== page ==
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Review: War in Space


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War in Space: Strategy, Spacepower, Geopolitics
by Bleddyn E. Bowen
Edinburgh University Press, 2020
hardcover, 288 pp.
ISBN 978-1-4744-5048-5
US$110.00

The latest salvo, if you will, in the debate about a space arms race came last month. US Space Command announced that Russia conducted what it considered an anti-satellite (ASAT) weapons test in orbit when the Kosmos 2543 satellite deployed an object in the vicinity of another Russian satellite. The speed of the deployed object led the US government to conclude this was a test of a kinetic projectile. “This is further evidence of Russia’s continuing efforts to develop and test space-based systems, and consistent with the Kremlin’s published military doctrine to employ weapons that hold US and allied space assets at risk,” said Gen. Jay Raymond, head of both Space Command and the US Space Force, in a statement.

That test, along with last year’s kinetic ASAT test by India and efforts by China to develop ASAT capabilities (not to mention the United States’ own ASAT test more than a decade ago, when a ship-based missile intercepted USA 193) has ratcheted up concerns that any future conflict involving these nations could extend to space. It’s also prompted questions about the broader role of space in international relations and strategy.

People have lamented for decades the lack of a widely accepted theory of “spacepower” analogous to Alfred Mahan’s theory of seapower published more than a century ago. Who will be the Mahan of space? The latest scholar to try to take Mahan’s crown is Bleddyn Bowen, a lecturer in international relations at the University of Leicester, whose book War in Space offers a new perspective of how military activities in space fit into broader geopolitics.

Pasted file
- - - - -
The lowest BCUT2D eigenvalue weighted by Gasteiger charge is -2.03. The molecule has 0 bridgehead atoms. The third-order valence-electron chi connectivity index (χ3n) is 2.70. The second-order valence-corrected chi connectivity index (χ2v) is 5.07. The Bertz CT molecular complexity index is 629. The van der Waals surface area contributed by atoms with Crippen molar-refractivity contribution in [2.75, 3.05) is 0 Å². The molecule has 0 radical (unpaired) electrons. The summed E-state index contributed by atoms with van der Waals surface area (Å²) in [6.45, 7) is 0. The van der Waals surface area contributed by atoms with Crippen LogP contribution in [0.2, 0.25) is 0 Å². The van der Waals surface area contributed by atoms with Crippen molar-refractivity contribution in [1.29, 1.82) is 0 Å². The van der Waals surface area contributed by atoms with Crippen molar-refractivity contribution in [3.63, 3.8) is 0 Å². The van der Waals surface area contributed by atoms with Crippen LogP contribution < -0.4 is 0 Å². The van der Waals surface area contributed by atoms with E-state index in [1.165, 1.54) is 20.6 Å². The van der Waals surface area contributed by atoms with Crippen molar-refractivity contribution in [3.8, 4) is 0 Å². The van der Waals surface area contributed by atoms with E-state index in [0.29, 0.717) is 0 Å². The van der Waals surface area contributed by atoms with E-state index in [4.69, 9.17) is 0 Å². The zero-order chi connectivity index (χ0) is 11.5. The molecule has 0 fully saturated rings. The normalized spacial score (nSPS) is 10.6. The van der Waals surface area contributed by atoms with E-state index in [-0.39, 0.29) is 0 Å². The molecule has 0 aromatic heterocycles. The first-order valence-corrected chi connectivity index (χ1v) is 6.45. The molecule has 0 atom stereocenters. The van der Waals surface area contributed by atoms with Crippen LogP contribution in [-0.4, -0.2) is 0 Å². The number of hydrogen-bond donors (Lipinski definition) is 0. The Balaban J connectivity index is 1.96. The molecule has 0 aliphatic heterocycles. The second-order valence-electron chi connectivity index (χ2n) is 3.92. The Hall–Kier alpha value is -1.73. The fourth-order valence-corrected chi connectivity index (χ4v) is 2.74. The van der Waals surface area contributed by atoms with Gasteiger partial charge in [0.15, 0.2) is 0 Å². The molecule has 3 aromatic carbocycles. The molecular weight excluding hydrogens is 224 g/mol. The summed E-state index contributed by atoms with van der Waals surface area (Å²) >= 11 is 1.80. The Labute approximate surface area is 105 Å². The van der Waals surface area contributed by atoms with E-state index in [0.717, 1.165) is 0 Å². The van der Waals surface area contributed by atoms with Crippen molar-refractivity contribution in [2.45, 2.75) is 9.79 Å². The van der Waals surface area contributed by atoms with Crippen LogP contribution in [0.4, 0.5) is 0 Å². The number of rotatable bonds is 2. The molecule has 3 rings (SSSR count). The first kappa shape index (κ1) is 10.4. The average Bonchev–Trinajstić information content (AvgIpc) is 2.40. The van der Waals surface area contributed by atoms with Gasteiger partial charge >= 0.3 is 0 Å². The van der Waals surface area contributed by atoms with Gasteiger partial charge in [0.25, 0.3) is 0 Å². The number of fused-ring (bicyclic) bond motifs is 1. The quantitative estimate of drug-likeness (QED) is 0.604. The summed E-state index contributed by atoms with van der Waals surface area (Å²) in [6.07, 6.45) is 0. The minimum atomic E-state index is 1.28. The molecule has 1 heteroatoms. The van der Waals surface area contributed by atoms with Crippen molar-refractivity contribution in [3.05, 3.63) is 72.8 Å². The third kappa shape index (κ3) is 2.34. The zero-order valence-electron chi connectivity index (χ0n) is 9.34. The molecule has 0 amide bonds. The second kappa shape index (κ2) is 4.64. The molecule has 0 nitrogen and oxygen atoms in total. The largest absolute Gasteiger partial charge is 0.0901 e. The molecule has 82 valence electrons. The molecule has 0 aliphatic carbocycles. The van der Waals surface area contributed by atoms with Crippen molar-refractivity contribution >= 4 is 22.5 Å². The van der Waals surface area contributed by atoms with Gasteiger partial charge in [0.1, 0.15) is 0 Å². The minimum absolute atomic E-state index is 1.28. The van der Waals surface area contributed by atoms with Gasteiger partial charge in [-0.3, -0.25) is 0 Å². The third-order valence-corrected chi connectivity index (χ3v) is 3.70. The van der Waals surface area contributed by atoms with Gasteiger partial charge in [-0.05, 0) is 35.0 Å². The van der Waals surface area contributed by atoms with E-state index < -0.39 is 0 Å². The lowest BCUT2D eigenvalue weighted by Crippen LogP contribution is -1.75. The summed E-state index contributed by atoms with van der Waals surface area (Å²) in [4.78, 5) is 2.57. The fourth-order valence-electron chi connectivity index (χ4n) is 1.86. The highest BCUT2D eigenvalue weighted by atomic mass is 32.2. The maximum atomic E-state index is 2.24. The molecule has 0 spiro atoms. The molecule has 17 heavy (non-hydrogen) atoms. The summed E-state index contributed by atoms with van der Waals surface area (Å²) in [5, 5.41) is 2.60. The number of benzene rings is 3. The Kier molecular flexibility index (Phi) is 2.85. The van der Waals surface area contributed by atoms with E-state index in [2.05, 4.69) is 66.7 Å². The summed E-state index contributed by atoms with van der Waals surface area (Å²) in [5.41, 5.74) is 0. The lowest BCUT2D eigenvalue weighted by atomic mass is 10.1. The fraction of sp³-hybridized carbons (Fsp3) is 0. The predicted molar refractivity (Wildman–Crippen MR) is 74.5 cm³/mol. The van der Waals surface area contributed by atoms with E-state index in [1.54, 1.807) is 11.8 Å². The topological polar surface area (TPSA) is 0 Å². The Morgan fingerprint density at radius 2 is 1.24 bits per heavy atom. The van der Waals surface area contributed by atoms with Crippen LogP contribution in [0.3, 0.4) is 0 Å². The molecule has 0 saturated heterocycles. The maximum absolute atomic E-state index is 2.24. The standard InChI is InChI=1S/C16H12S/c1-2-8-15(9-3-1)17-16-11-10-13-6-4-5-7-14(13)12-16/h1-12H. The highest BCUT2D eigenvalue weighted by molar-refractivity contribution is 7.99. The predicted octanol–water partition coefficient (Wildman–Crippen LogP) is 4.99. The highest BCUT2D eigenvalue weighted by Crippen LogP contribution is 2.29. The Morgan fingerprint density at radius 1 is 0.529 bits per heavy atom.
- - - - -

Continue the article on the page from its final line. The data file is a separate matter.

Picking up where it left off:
“Earth orbit is a cosmic coastline suited for strategic manoeuvres,” states Bowen.

What spacepower literature that has been published over the years has relied heavily on maritime analogies, and Bowen is no different. However, he uses a different approach, eschewing the “bluewater” approaches of fleets and sea lanes. Instead, he argues a better naval analogy for spacepower is the “continental” model, where naval activities take place close to shore where they influence, and can be influenced by, events on land. “Continental seapower, with its emphasis on where seapower meets land-based strategies and powers, has enabled a more in-depth theorisation of the interaction between Earth and space to a degree that bluewater seapower theory cannot match due to its imperial bluewater heritage,” he writes.

Bowen discusses in the book seven propositions underlying his continental model for spacepower, which are intended to link space activities, including military ones, with terrestrial activities. “Spacepower is uniquely infrastructural and connected to Earth,” he states in one of them, while in another dismisses the argument that the nation that controls space controls the Earth.

“Earth orbit is a cosmic coastline suited for strategic manoeuvres,” states another of his propositions, which perhaps best encapsulates that continental model he promotes. For all the talk from other theorists about activities on the Moon or elsewhere in the solar system, including accessing resources and creating settlements, spaceflight today is about what’s going on in Earth orbit and how it influences other military and political actions on Earth—and vice versa.

The book doesn’t suggest specific strategies for the United States or other nations to pursue in space to implement this model of spacepower, beyond a discussion near the end of the book of a hypothetical US-China conflict involving Taiwan, but instead offers a broad view of how spacepower interacts with other aspects of geopolitics. It’s an academic book (as one might surmise from the price) intended for those who study space policy or international relations; Bowen argues in the book that international relations scholars need to pay more attention to the importance of spacepower on geopolitics. For now, the issue of war in space is still hypothetical, but as space become more important to more nations, conflict in Earth orbit of some kind becomes increasingly likely.


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